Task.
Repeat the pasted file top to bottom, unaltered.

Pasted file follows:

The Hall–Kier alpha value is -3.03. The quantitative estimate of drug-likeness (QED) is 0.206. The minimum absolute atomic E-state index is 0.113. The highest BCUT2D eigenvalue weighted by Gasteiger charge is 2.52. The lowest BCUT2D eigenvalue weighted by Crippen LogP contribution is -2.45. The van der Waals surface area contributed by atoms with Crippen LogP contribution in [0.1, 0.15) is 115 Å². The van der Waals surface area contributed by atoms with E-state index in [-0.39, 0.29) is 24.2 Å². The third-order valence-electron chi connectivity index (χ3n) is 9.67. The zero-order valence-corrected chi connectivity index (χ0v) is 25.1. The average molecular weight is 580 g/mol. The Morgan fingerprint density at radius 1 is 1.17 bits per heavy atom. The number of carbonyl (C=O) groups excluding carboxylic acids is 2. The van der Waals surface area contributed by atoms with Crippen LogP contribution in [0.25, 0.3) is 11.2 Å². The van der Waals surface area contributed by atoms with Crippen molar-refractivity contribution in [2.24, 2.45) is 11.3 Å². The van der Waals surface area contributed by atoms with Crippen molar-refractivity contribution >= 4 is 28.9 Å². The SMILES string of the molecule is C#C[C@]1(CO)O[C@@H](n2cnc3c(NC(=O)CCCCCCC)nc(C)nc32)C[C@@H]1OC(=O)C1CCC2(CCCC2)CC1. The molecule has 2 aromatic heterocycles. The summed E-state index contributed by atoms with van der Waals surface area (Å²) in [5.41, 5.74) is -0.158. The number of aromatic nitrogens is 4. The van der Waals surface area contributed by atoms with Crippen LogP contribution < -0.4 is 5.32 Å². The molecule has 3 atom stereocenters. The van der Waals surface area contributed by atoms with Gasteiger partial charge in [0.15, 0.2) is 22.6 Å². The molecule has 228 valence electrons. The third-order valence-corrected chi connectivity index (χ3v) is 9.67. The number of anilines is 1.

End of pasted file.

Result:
The Hall–Kier alpha value is -3.03. The quantitative estimate of drug-likeness (QED) is 0.206. The minimum absolute atomic E-state index is 0.113. The highest BCUT2D eigenvalue weighted by Gasteiger charge is 2.52. The lowest BCUT2D eigenvalue weighted by Crippen LogP contribution is -2.45. The van der Waals surface area contributed by atoms with Crippen LogP contribution in [0.1, 0.15) is 115 Å². The van der Waals surface area contributed by atoms with E-state index in [-0.39, 0.29) is 24.2 Å². The third-order valence-electron chi connectivity index (χ3n) is 9.67. The zero-order valence-corrected chi connectivity index (χ0v) is 25.1. The average molecular weight is 580 g/mol. The Morgan fingerprint density at radius 1 is 1.17 bits per heavy atom. The number of carbonyl (C=O) groups excluding carboxylic acids is 2. The van der Waals surface area contributed by atoms with Crippen LogP contribution in [0.25, 0.3) is 11.2 Å². The van der Waals surface area contributed by atoms with Crippen molar-refractivity contribution in [2.24, 2.45) is 11.3 Å². The van der Waals surface area contributed by atoms with Crippen molar-refractivity contribution >= 4 is 28.9 Å². The SMILES string of the molecule is C#C[C@]1(CO)O[C@@H](n2cnc3c(NC(=O)CCCCCCC)nc(C)nc32)C[C@@H]1OC(=O)C1CCC2(CCCC2)CC1. The molecule has 2 aromatic heterocycles. The summed E-state index contributed by atoms with van der Waals surface area (Å²) in [5.41, 5.74) is -0.158. The number of aromatic nitrogens is 4. The van der Waals surface area contributed by atoms with Crippen LogP contribution < -0.4 is 5.32 Å². The molecule has 3 atom stereocenters. The van der Waals surface area contributed by atoms with Gasteiger partial charge in [0.15, 0.2) is 22.6 Å². The molecule has 228 valence electrons. The third-order valence-corrected chi connectivity index (χ3v) is 9.67. The number of anilines is 1.